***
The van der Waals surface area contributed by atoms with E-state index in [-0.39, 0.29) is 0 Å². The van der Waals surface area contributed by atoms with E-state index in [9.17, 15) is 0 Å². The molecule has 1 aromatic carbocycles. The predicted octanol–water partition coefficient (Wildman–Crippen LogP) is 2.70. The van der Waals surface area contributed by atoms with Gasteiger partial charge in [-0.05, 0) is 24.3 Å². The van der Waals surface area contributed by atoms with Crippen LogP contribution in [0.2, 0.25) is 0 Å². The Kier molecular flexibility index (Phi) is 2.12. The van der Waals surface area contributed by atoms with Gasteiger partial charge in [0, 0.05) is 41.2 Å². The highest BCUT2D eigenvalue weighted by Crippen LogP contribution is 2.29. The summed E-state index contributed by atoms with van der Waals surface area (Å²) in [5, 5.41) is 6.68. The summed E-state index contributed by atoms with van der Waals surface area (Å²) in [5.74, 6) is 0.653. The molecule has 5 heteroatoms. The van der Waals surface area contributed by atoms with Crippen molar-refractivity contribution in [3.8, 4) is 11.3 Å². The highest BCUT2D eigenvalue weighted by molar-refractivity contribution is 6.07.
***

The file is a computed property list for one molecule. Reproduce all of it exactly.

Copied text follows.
The van der Waals surface area contributed by atoms with E-state index in [-0.39, 0.29) is 0 Å². The van der Waals surface area contributed by atoms with E-state index in [9.17, 15) is 0 Å². The molecule has 1 aromatic carbocycles. The predicted octanol–water partition coefficient (Wildman–Crippen LogP) is 2.70. The van der Waals surface area contributed by atoms with Gasteiger partial charge in [-0.05, 0) is 24.3 Å². The van der Waals surface area contributed by atoms with Crippen LogP contribution in [0.2, 0.25) is 0 Å². The Kier molecular flexibility index (Phi) is 2.12. The van der Waals surface area contributed by atoms with Gasteiger partial charge in [0, 0.05) is 41.2 Å². The highest BCUT2D eigenvalue weighted by Crippen LogP contribution is 2.29. The summed E-state index contributed by atoms with van der Waals surface area (Å²) in [5, 5.41) is 6.68. The summed E-state index contributed by atoms with van der Waals surface area (Å²) in [5.74, 6) is 0.653. The molecule has 5 heteroatoms. The van der Waals surface area contributed by atoms with Crippen molar-refractivity contribution in [3.8, 4) is 11.3 Å². The highest BCUT2D eigenvalue weighted by molar-refractivity contribution is 6.07.